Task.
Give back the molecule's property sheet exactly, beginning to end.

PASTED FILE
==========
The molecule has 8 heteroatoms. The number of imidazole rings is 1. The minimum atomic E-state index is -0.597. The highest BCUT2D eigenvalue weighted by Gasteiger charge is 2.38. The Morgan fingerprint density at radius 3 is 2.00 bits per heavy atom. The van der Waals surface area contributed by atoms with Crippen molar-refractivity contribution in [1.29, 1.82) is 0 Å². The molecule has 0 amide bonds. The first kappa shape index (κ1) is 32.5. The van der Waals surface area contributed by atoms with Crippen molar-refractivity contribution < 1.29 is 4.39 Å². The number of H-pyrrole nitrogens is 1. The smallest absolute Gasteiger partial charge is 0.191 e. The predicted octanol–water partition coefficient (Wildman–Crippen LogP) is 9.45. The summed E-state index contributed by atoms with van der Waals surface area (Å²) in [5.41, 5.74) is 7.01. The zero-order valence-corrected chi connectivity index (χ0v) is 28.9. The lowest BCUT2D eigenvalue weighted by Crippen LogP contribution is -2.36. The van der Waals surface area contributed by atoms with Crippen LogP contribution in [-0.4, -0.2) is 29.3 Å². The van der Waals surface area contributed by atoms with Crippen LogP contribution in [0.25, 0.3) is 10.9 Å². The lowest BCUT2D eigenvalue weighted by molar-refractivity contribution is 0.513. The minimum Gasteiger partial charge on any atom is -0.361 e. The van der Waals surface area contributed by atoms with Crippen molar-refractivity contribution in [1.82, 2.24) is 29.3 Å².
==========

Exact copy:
The molecule has 8 heteroatoms. The number of imidazole rings is 1. The minimum atomic E-state index is -0.597. The highest BCUT2D eigenvalue weighted by Gasteiger charge is 2.38. The Morgan fingerprint density at radius 3 is 2.00 bits per heavy atom. The van der Waals surface area contributed by atoms with Crippen molar-refractivity contribution in [1.29, 1.82) is 0 Å². The molecule has 0 amide bonds. The first kappa shape index (κ1) is 32.5. The van der Waals surface area contributed by atoms with Crippen molar-refractivity contribution < 1.29 is 4.39 Å². The number of H-pyrrole nitrogens is 1. The smallest absolute Gasteiger partial charge is 0.191 e. The predicted octanol–water partition coefficient (Wildman–Crippen LogP) is 9.45. The summed E-state index contributed by atoms with van der Waals surface area (Å²) in [5.41, 5.74) is 7.01. The zero-order valence-corrected chi connectivity index (χ0v) is 28.9. The lowest BCUT2D eigenvalue weighted by Crippen LogP contribution is -2.36. The van der Waals surface area contributed by atoms with Crippen LogP contribution in [-0.4, -0.2) is 29.3 Å². The van der Waals surface area contributed by atoms with Crippen LogP contribution in [0.25, 0.3) is 10.9 Å². The lowest BCUT2D eigenvalue weighted by molar-refractivity contribution is 0.513. The minimum Gasteiger partial charge on any atom is -0.361 e. The van der Waals surface area contributed by atoms with Crippen molar-refractivity contribution in [1.82, 2.24) is 29.3 Å².